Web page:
With an NBA League Pass subscription, you can stream live out-of-market games to your TV, computer, or mobile device.

NBA Team Pass

Two bills is a big investment if you only want to follow your favorite team. Take a look at NBA Team Pass: For $120 a year or $18 a month, you get access to all your squad’s local broadcasts for both home and away games.

The rub is that NBA blackout rules still apply. If you live in your team’s “home” market—a Warriors fan residing in the Bay Area, for example—you still won’t be able to watch their games even with a Team Pass subscription (this goes for League Pass as well). Your team’s home market isn’t necessarily defined by your town’s city limits; however. In the NBA’s own words, the league determines blackout zones “using zip code (if watching via a satellite television provider), a combination of zip code and cable system distribution territory (if watching via a cable television provider), or by the IP address associated with your internet connection or your mobile device’s GPS coordinates.”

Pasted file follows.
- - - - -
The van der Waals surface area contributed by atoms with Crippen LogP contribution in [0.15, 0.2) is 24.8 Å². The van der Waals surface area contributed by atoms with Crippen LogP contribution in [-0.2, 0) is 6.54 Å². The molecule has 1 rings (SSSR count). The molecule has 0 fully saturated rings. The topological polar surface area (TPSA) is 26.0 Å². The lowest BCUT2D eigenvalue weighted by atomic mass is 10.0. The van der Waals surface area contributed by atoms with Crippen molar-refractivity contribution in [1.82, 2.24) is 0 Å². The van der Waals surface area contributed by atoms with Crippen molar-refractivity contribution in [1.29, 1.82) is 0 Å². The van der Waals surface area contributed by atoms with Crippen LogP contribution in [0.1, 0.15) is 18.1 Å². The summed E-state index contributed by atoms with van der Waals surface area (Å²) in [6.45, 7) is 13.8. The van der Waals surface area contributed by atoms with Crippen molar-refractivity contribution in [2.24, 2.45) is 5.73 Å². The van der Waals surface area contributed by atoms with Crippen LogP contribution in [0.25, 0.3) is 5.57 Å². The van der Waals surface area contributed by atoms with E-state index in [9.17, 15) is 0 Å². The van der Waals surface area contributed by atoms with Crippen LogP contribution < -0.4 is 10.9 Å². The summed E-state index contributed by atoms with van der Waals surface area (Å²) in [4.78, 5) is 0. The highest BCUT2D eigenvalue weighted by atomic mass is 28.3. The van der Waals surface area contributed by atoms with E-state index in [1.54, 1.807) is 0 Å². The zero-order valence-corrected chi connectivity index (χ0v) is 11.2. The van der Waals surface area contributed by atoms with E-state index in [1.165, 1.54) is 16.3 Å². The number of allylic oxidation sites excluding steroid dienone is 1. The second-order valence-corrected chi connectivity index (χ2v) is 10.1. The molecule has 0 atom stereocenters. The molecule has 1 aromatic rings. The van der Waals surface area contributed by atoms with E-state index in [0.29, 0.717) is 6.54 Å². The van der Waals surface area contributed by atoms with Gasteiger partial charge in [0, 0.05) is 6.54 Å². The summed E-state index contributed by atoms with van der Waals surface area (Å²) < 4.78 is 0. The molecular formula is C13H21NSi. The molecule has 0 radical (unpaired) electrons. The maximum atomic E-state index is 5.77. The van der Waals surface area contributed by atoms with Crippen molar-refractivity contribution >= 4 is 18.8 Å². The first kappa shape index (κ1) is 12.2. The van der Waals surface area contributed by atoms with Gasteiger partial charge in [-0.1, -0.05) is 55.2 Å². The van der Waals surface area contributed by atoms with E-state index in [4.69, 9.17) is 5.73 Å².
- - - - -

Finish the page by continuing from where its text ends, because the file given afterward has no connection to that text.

What that means is this isn’t a cord-cutting option for everyone. The only way to be sure of your situation is to enter your zip code in the league’s Blackout Explorer before you sign up for one of the NBA subscriptions.

NBA streaming is still 50-50 ball

Streaming live NBA games continues to be a mixed bag for cord cutters. The availability of national broadcasts through streaming services gives you a courtside seat for some of the biggest matchups of the season. But local fanbases that want to follow their team continue to be left on the bench, for the most part. Until streaming options for regional sports networks become more widely available, you might want to dust off your radio.

Editor's note, October 17, 2017: This story was updated in its entirety for the 2017-18 season.

This story, "Basketball without cable: A cord-cutter's guide to the NBA" was originally published by TechHive.